Before I reveal the secret to burning out, let's define it. Burnout is the final phase of what I will call the "burn out trajectory." It goes like this: working hard leads to growing tired which leads to exhaustion which leads to work fatigue which, if sustained long enough, develops into burn out. Burn out really needs to be thought of as an injury as opposed to being tired or exhausted. With tiredness or exhaustion, the cure is rest. They are not injuries. Burn out is an injury that needs healing.

Ok, a quick review before I reveal my 10 secrets to guaranteed burnout.

Work hard > Tired > Exhaustion > Fatigue > Burn Out

Here's how to do it:

Desire to Please. Let your desire to please people, especially your boss, drive everything you do. Prioritize everyone else's happiness over your own and take responsibility for them being happy. Neglecting some important things for the sake of pleasing others is paramount. If someone else is not happy, make sure you tell yourself that it's probably your fault.

Fear of Disappointing. In order to get to burn out as fast as possible, use fear as your primary motivation. But to really get the greatest impact out of fear, do it this way: make sure that if people are disappointed, it was because you weren't good enough. In fact, gather up your entire self-esteem into a single bundle and hitch it to the emotional reactions of your boss, partner, children, or any other significant relationship - heck, tie it to an insignificant relationship. Doing so will really help you get through these phases in the burnout trajectory.  

Ambition. It is important to have high goals and do whatever you can do to meet them. Furthermore, make sure the right people know how ambitious you are. Let them know how available you are to do whatever it takes to make it happen - at any time of day. You always have time to succeed, right? Here's a winner's tip: keep your cell phone with you at all times. You never know when an opportunity might need attention right now.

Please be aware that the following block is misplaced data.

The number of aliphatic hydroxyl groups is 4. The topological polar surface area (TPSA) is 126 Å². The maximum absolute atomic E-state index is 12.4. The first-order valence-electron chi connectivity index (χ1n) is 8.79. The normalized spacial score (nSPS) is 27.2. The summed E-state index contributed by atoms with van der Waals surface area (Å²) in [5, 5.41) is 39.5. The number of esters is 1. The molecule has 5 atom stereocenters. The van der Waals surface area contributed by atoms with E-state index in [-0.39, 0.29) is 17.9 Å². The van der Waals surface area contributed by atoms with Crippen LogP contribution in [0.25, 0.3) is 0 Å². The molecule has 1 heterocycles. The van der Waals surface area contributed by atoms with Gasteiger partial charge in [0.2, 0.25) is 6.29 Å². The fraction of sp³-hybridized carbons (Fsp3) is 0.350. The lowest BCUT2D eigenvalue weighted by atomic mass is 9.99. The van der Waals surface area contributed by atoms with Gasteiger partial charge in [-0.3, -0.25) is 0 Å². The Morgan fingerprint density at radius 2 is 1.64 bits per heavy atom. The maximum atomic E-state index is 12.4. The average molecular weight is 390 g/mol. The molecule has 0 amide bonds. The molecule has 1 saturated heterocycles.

Huge Ego (get addicted to affirmation). Burn out is not for the humble. If you are humble, your chances of burn out are low and you might just want to give up on the notion. However, if you have a huge ego and you know it, then turn up the ego volume to 11. Here is a special trick, if you can pass for humble while having a huge ego, you've really got the best of both worlds. No one hates for you being Trumpian in your inflated sense of self, but you get to have it anyway. One way to really increase the capacity of your ego is to get lots and lots of affirmation. Want it. Crave it. Get addicted to it. Stealthfully manipulate it as much as you can. Make sure as much of that affirmation is public as you possibly can without looking like that is what you are doing.
Low Self-Awareness: Capacity. If you are self-aware, accomplishing burn out is going to be a problem. However, if you are not, then there is still hope for  you. Having no idea how much you can do is key to burn out. If you do not know how much you can actually do, then you'll never know when enough is enough, because, let's be honest, it is never enough. Low self-awareness will allow you to say yes when you should be saying no. Ignorance is bliss!

Low Awareness: Task Size. Just say yes without even looking into the size of the yes. This is critical. Actually knowing what you are saying yes to might lead to cold feet and second thoughts. That is the death knell for burnout. If you know the size of the yes, then you might begin to get self-aware about your own capacity and then the whole thing falls apart. Just agree to everything and burn out will come looking for you.

Avoid Communities of Discernment. Other people are a real problem. Your friends have no desire for you to burn out. Be gracious - they just don't get it. They will fight you on this. Just leave them out of the process. It is better to simply make decisions in isolation and then, only when it is too late to back out, share those decisions with your friends. You get their pity without their critique (bonus: that's backhanded affirmation).

Procrastinate the Mundane. When you take on too much, just ignore anything that is boring. You'll get to it later, promise. Focus only on exciting things that get you lots and lots of affirmation. Just tell yourself that since you can't do it all right now (ever), focusing on the important things (read: exciting) is all that matters.

Dismiss Feedback. You may have friends or colleagues who give you feedback even when you don't ask for it. Be polite, of course, but dismiss it as quickly as is socially acceptable. If you have to tell a little white lie for the cause, then do it. Whatever you are doing is more important than your integrity.